Yes, We In Fact Do Know How to Accurately Measure Methane
Methane – the primary component of natural gas – has been in the news a good bit this week, primarily in the context of the role it is expected to play (or not play?) in helping states comply with new power plant rules issued by the Obama administration and EPA. But there’s another big methane story that’s making the rounds, one from The New York Times posted on Monday that basically argues everything we know about measuring methane leakage rates is wrong – because, as it turns out, the highly sophisticated equipment we’ve always used to do that apparently doesn’t work.
It’s an interesting and provocative assertion, to be sure, and the fact that the claims are being made by a retired consultant and current professional firefighter who lives in North Carolina makes it all the more interesting and provocative. The consultant is a guy named Touché Howard, and his core argument, articulated in a research paper that appeared in the journal Energy Science & Engineering this week, is that since the instruments widely used to detect methane emissions today have the potential to fail, the landmark study released 2013 by researchers at the University of Texas (UT) and the Environmental Defense Fund (EDF) can’t be trusted. Oh, and it’s probably the case that emissions are a lot higher than we think.
If you haven’t been following the methane debate that closely this summer, you might think this is a new story. But truth is, Howard actually already released a similar study earlier this year that brought up exactly the same issues regarding the equipment on which he trains most of his attack: the Bacharach Hi-Flow Sampler (BHFS).
The questions raised in that previous report were fully addressed in a public scientific forum by the UT/EDF researchers. In a piece published in March 2015 in Environmental Science and Technology, the UT/EDF researchers explained that they used multiple instruments and conducted rigorous testing of the instruments both in the laboratory and in the field before it was used. They also used infrared video camera scans in conjunction with the instrument to obtain an even more thorough reading of methane emissions. In other words, these guys really ran this stuff through the wringer.
Of course, we don’t actually expect you to read any of these comments – that’s why you have us around! So let’s go through quick and highlight some of the relevant and compelling responses Dr. Allen, the lead researcher of the UT/EDF study, and his colleagues have put forth over the past several months to Mr. Howard:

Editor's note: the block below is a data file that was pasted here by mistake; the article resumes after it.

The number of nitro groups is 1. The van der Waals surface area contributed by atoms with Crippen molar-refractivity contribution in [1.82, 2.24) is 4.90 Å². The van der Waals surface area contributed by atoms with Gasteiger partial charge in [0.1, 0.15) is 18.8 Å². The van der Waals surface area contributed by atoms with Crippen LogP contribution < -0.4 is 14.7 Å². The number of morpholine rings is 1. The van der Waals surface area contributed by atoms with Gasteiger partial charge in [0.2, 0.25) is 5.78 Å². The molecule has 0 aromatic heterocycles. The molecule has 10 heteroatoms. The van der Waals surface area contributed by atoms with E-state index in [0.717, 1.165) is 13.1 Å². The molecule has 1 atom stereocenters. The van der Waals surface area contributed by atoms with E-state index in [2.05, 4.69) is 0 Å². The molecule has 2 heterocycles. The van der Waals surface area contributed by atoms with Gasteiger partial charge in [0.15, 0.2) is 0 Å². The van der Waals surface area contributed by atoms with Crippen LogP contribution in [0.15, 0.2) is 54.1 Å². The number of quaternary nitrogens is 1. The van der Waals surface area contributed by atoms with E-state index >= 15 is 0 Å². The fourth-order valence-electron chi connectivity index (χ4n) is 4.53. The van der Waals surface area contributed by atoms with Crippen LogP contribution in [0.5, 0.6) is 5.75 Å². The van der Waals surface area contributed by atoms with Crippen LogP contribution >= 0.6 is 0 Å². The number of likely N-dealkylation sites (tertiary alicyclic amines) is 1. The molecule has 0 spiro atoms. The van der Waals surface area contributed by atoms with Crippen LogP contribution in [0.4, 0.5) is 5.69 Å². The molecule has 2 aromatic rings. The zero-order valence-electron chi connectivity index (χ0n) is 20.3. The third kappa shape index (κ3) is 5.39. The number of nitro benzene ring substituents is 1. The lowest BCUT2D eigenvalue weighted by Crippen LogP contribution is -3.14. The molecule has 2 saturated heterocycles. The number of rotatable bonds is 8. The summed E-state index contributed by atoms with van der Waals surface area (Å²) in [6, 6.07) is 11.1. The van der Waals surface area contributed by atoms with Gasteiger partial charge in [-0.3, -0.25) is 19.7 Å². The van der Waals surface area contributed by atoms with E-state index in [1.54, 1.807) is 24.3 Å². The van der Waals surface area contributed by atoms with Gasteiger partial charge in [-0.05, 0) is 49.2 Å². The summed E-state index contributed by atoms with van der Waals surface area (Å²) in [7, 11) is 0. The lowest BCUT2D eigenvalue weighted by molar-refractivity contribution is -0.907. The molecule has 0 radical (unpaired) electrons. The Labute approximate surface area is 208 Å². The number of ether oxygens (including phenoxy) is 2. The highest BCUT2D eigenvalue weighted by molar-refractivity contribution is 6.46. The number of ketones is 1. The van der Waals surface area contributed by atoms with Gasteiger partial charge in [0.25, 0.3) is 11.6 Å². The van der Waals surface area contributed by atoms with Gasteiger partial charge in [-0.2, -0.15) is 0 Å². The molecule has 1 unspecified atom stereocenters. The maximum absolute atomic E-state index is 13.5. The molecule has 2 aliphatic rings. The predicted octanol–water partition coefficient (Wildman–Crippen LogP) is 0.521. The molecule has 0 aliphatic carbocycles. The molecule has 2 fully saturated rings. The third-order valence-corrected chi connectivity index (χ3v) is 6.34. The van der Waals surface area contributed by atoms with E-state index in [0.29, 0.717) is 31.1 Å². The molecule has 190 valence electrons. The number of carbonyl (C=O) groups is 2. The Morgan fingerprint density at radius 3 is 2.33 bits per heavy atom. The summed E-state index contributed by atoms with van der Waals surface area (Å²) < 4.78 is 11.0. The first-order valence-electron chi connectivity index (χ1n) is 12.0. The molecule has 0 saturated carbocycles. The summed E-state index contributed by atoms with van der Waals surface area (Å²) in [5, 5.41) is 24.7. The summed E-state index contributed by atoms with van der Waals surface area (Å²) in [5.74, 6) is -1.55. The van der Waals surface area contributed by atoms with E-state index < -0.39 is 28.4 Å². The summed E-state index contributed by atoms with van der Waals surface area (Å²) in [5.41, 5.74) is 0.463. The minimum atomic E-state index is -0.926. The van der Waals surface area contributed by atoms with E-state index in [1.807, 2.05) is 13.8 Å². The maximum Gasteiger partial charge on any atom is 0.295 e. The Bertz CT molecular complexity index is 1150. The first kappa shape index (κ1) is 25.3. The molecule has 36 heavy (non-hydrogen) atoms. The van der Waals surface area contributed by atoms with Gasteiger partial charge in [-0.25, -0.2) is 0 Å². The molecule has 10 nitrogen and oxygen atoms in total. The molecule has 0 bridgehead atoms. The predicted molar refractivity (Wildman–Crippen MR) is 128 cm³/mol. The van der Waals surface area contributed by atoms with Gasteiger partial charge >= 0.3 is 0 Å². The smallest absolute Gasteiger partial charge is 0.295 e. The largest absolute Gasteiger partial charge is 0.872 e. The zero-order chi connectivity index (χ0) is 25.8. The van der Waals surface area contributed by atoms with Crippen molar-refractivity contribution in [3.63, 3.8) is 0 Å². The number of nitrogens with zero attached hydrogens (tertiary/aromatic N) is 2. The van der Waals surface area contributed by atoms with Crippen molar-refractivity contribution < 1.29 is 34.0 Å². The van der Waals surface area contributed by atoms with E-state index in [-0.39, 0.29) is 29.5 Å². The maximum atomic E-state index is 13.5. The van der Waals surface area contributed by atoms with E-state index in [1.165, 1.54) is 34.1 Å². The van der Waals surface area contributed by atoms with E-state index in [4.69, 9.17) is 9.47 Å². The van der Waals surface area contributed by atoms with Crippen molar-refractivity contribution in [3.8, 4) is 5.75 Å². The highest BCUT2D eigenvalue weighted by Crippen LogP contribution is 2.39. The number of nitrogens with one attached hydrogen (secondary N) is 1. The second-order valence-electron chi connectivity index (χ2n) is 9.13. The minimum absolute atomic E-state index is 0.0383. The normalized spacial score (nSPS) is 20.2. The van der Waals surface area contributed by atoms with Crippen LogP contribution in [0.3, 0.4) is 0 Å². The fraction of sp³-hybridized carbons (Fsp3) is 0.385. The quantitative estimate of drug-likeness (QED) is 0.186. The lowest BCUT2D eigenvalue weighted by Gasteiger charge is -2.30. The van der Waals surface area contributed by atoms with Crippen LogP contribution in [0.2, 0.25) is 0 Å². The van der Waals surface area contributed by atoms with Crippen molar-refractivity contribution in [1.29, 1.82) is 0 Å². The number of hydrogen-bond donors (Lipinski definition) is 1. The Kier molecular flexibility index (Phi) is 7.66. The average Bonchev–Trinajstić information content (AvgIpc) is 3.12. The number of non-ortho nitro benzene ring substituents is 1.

“To assess whether this potential crossover failure impacted measurements in Allen et al., or our earlier work employing the instrument, we conducted laboratory testing, field testing, and additional analyses of field data.
Laboratory Testing: As documented in the Supporting Information for Allen et al., prefield deployment laboratory testing of the sampler used in our work (referred to here as the University of Texas (UT) HiFlow sampler) demonstrated successful crossover between the two measurement modes for methane and a wet gas surrogate (70.5% methane by volume).
Field Testing: The study team participated in a two day field test of several HiFlow samplers. Participants in the field testing included our team, the commenter, a consulting firm, an instrument provider and consulting firm, and a natural gas producer. During this field test, the UT HiFlow sampler successfully crossed-over on sites with methane concentrations in the produced gas ranging from 77%−91%. Over 2 days of testing, the UT HiFlow sampler crossed-over successfully in all but one test; that test occurred at a site with a produced gas containing 91% methane. Subsequent examination of the instrument indicated that it had lost calibration after losing power, then being restarted by personnel not on our study team. The sampling protocol in Allen et al. required a calibration check each time the HiFlow sampler was turned on. Once the calibration protocol was followed, the HiFlow sampler resumed proper operation.
Additional Analysis of Allen et al. Data: Infrared (IR) video camera scans were taken on some sites during field work for Allen et al.,3 including for 118 of the 305 pneumatic controllers (39%) sampled in that work. These infrared camera scans were done immediately upon arrival at the site and thus were not exactly contemporaneous with the UT HiFlow measurements…Overall, the comparison with IR camera data suggests that the UT HiFlow sampler was capturing the emissions from pneumatic controllers in its measurements.”